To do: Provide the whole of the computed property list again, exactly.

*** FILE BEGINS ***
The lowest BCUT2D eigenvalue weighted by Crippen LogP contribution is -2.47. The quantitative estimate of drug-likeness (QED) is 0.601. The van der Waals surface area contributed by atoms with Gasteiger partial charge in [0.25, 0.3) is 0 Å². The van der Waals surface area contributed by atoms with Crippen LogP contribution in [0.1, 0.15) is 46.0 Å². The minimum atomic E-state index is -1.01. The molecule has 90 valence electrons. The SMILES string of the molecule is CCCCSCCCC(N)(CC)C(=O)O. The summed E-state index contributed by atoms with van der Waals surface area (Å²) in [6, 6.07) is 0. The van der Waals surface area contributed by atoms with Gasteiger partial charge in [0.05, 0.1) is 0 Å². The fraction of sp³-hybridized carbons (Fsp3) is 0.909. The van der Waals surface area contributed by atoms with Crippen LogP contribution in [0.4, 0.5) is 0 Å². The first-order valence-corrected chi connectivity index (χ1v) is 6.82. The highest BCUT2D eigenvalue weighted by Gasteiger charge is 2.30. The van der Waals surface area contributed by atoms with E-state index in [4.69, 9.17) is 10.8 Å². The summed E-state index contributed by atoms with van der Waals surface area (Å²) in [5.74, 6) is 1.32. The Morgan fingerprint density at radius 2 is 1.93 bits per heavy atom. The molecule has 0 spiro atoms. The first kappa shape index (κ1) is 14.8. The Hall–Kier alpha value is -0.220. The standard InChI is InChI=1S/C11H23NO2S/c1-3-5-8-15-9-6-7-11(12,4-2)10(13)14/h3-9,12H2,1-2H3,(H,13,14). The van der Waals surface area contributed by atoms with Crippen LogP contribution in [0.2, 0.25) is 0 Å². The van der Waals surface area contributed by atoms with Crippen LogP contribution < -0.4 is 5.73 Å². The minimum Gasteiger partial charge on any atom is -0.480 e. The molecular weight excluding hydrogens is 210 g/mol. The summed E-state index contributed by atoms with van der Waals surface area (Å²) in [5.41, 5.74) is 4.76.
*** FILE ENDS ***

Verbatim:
The lowest BCUT2D eigenvalue weighted by Crippen LogP contribution is -2.47. The quantitative estimate of drug-likeness (QED) is 0.601. The van der Waals surface area contributed by atoms with Gasteiger partial charge in [0.25, 0.3) is 0 Å². The van der Waals surface area contributed by atoms with Crippen LogP contribution in [0.1, 0.15) is 46.0 Å². The minimum atomic E-state index is -1.01. The molecule has 90 valence electrons. The SMILES string of the molecule is CCCCSCCCC(N)(CC)C(=O)O. The summed E-state index contributed by atoms with van der Waals surface area (Å²) in [6, 6.07) is 0. The van der Waals surface area contributed by atoms with Gasteiger partial charge in [0.05, 0.1) is 0 Å². The fraction of sp³-hybridized carbons (Fsp3) is 0.909. The van der Waals surface area contributed by atoms with Crippen LogP contribution in [0.4, 0.5) is 0 Å². The first-order valence-corrected chi connectivity index (χ1v) is 6.82. The highest BCUT2D eigenvalue weighted by Gasteiger charge is 2.30. The van der Waals surface area contributed by atoms with E-state index in [4.69, 9.17) is 10.8 Å². The summed E-state index contributed by atoms with van der Waals surface area (Å²) in [5.74, 6) is 1.32. The Morgan fingerprint density at radius 2 is 1.93 bits per heavy atom. The molecule has 0 spiro atoms. The first kappa shape index (κ1) is 14.8. The Hall–Kier alpha value is -0.220. The standard InChI is InChI=1S/C11H23NO2S/c1-3-5-8-15-9-6-7-11(12,4-2)10(13)14/h3-9,12H2,1-2H3,(H,13,14). The van der Waals surface area contributed by atoms with Crippen LogP contribution in [0.2, 0.25) is 0 Å². The van der Waals surface area contributed by atoms with Crippen LogP contribution < -0.4 is 5.73 Å². The minimum Gasteiger partial charge on any atom is -0.480 e. The molecular weight excluding hydrogens is 210 g/mol. The summed E-state index contributed by atoms with van der Waals surface area (Å²) in [5.41, 5.74) is 4.76.